Airbnb expects first-quarter bookings to significantly exceed pre-pandemic levels

In Latin America, booking during 2021's Q4 was 22% higher than Q4 2019 with continued resilience in certain countries, such as Brazil and Mexico, where both domestic and inbound cross-border travel continued to strengthen.

Photo: REUTERS/Gabrielle Lurie/File Photo

Airbnb on Tuesday forecast better-than-expected first-quarter revenue after the short-term home rental company reported strong quarterly results on rising domestic travel and longer stays by guests at higher prices.

Airbnb expects current-quarter revenue between $1.41 billion and $1.48 billion, higher than analysts’ estimates of $1.24 billion, according to Refinitiv IBES.

While the San Francisco-based company was initially hit by the pandemic, its business rebounded quickly as people took trips closer to home where they stayed for longer to work remotely. The trend has since continued with “non-urban gross nights” booked up about 45% in the fourth quarter versus 2019.

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“Nearly half of our nights booked in Q4 were for stays of a week or longer. One in five nights booked were for stays of a month or longer,” Airbnb said.

Strong demand also helped push up prices charged by hosts, with average daily rates during the fourth quarter up 20% at $154. The company expects the higher rates to bolster first-quarter results.

Airbnb has also got a boost from pent-up travel demand, with the hospitality sector shrugging off a temporary impact from the Omicron coronavirus variant.

Marriott International earlier on Tuesday reported results that beat Wall Street estimates and the hotel chain said travel recovery remained intact.

Airbnb, which is not particularly reliant on big cities to generate revenue, expects first-quarter bookings to significantly exceed pre-pandemic levels, leading to a record gross booking value.

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Guests aren’t just traveling on Airbnb—they’re living on Airbnb

“Nearly two years into the pandemic, it’s now clear that we are undergoing the biggest change to travel since the advent of commercial flying. Remote work has untethered many people from the need to be in an office every day. As a result, people are spreading out to thousands of towns and cities, staying for weeks, months, or even entire seasons at a time. For the first time ever, millions of people can now live anywhere,” says the beginning of the company’s letter to its shareholders.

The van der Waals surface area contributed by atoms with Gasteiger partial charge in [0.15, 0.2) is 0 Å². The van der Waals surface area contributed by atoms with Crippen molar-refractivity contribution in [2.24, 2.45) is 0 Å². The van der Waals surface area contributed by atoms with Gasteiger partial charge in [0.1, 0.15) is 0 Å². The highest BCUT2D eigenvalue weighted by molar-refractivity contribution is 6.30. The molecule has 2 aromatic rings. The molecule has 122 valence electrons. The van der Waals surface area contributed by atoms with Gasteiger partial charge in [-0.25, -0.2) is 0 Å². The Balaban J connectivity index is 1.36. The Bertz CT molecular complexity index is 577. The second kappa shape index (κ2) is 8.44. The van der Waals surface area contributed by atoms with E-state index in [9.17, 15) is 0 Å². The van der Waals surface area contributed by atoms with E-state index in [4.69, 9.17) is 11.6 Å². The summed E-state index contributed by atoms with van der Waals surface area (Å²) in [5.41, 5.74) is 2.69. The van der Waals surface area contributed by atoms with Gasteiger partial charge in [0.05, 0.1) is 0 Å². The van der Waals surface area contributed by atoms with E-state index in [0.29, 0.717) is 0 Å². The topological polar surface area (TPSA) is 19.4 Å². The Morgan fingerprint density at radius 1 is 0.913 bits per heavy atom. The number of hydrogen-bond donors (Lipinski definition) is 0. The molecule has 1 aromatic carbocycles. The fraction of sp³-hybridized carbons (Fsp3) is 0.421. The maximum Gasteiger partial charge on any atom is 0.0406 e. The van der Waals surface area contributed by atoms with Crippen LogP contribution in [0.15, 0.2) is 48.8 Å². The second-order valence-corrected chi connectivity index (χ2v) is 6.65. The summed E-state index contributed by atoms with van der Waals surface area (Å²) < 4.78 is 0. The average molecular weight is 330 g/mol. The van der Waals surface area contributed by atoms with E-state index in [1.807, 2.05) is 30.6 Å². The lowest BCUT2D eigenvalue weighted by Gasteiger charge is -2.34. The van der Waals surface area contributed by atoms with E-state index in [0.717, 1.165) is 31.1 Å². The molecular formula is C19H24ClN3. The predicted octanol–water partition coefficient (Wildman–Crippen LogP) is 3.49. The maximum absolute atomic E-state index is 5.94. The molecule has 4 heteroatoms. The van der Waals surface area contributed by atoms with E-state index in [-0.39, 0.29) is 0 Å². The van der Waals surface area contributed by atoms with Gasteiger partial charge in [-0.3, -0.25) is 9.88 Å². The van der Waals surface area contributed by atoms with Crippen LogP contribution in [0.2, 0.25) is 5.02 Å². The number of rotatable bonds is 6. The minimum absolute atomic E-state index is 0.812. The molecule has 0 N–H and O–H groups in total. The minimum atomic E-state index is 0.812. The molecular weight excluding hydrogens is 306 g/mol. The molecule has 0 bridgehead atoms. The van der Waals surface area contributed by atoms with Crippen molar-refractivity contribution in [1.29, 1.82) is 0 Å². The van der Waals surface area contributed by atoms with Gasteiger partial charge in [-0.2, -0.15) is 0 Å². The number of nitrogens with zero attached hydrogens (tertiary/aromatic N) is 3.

The fourth quarter was helped by strong bookings in North and Latin America versus 2019, but Europe, the Middle East, Africa, and the Asia Pacific regions were a drag, according to the company.

In Latin America, nights and experiences booked were 22% higher than Q4 2019 with continued resilience in certain countries, such as Brazil and Mexico, where both domestic and inbound cross-border travel continued to strengthen.

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Airbnb reported revenue of $1.53 billion in the fourth quarter, and $6 billion revenue for the full year of 2021 – 25% higher than in 2019.

For 2022, one of the three main focus of Airbnb will be “living on Airbnb” and developing new solutions and experiences around that. “The impact of Omicron has quickly dissipated and guests are confidently booking for the summer travel season early in the year. In the U.S. and Europe in particular, we are seeing lead-time for bookings made in Q1 2022 return to
pre-pandemic levels. We are also seeing strong demand coming out of Latin America, while growth in APAC has not yet recovered to 2019 level”, said Airbnb about what 2022 looks like so far.

“As such, for the first time since the pandemic began, we expect Q1 2022 nights and experiences booked to significantly exceed Q1 2019 levels, which we believe will result in our strongest quarterly nights and experiences booked on record,” said the company.

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